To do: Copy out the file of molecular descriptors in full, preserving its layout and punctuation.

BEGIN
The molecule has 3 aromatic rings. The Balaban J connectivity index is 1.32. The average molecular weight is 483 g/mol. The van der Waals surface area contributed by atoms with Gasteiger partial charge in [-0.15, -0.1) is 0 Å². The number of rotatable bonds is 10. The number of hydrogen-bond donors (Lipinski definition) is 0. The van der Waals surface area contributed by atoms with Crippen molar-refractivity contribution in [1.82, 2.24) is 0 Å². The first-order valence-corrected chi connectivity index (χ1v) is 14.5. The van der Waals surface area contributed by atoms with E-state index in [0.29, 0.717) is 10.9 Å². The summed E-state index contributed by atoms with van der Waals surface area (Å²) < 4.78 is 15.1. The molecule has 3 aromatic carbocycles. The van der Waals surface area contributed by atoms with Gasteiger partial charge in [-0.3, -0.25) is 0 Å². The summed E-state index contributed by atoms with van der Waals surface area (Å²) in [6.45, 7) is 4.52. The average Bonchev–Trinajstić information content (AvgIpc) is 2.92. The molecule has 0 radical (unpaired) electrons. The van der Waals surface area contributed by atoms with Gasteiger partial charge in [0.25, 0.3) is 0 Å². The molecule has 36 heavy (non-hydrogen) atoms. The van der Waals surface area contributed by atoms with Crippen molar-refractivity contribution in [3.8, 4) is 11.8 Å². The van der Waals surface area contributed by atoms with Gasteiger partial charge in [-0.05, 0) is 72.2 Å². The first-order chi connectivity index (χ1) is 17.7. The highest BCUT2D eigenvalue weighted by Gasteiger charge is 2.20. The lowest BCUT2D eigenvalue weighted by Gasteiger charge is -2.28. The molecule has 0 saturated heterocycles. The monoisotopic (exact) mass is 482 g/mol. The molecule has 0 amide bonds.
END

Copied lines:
The molecule has 3 aromatic rings. The Balaban J connectivity index is 1.32. The average molecular weight is 483 g/mol. The van der Waals surface area contributed by atoms with Gasteiger partial charge in [-0.15, -0.1) is 0 Å². The number of rotatable bonds is 10. The number of hydrogen-bond donors (Lipinski definition) is 0. The van der Waals surface area contributed by atoms with Crippen molar-refractivity contribution in [1.82, 2.24) is 0 Å². The first-order valence-corrected chi connectivity index (χ1v) is 14.5. The van der Waals surface area contributed by atoms with E-state index in [0.29, 0.717) is 10.9 Å². The summed E-state index contributed by atoms with van der Waals surface area (Å²) < 4.78 is 15.1. The molecule has 3 aromatic carbocycles. The van der Waals surface area contributed by atoms with Gasteiger partial charge in [-0.3, -0.25) is 0 Å². The summed E-state index contributed by atoms with van der Waals surface area (Å²) in [6.45, 7) is 4.52. The average Bonchev–Trinajstić information content (AvgIpc) is 2.92. The molecule has 0 radical (unpaired) electrons. The van der Waals surface area contributed by atoms with Gasteiger partial charge in [0.25, 0.3) is 0 Å². The molecule has 36 heavy (non-hydrogen) atoms. The van der Waals surface area contributed by atoms with Crippen molar-refractivity contribution in [3.8, 4) is 11.8 Å². The van der Waals surface area contributed by atoms with Gasteiger partial charge in [-0.05, 0) is 72.2 Å². The first-order chi connectivity index (χ1) is 17.7. The highest BCUT2D eigenvalue weighted by Gasteiger charge is 2.20. The lowest BCUT2D eigenvalue weighted by Gasteiger charge is -2.28. The molecule has 0 saturated heterocycles. The monoisotopic (exact) mass is 482 g/mol. The molecule has 0 amide bonds.